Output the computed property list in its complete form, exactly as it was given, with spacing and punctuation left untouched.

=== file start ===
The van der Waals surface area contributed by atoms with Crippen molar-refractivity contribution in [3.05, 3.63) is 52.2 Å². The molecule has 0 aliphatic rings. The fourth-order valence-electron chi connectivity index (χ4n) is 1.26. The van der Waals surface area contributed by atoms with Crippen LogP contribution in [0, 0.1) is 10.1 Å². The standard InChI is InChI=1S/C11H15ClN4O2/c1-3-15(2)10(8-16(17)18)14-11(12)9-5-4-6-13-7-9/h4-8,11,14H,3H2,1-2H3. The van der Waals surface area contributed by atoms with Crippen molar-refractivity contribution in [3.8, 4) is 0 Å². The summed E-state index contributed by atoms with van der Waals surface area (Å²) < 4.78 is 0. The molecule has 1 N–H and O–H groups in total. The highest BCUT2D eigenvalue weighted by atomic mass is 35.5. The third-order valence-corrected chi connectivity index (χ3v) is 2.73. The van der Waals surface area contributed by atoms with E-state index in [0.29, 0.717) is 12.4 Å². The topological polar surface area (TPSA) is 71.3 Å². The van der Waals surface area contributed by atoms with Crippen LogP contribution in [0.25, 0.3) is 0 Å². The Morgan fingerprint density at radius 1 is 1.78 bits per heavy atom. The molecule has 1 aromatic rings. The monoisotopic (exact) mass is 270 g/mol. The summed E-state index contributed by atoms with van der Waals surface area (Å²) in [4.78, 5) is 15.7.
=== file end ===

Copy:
The van der Waals surface area contributed by atoms with Crippen molar-refractivity contribution in [3.05, 3.63) is 52.2 Å². The molecule has 0 aliphatic rings. The fourth-order valence-electron chi connectivity index (χ4n) is 1.26. The van der Waals surface area contributed by atoms with Crippen LogP contribution in [0, 0.1) is 10.1 Å². The standard InChI is InChI=1S/C11H15ClN4O2/c1-3-15(2)10(8-16(17)18)14-11(12)9-5-4-6-13-7-9/h4-8,11,14H,3H2,1-2H3. The van der Waals surface area contributed by atoms with Crippen molar-refractivity contribution in [3.8, 4) is 0 Å². The summed E-state index contributed by atoms with van der Waals surface area (Å²) < 4.78 is 0. The molecule has 1 N–H and O–H groups in total. The highest BCUT2D eigenvalue weighted by atomic mass is 35.5. The third-order valence-corrected chi connectivity index (χ3v) is 2.73. The van der Waals surface area contributed by atoms with E-state index in [0.29, 0.717) is 12.4 Å². The topological polar surface area (TPSA) is 71.3 Å². The van der Waals surface area contributed by atoms with Crippen LogP contribution in [0.25, 0.3) is 0 Å². The Morgan fingerprint density at radius 1 is 1.78 bits per heavy atom. The molecule has 1 aromatic rings. The monoisotopic (exact) mass is 270 g/mol. The summed E-state index contributed by atoms with van der Waals surface area (Å²) in [4.78, 5) is 15.7.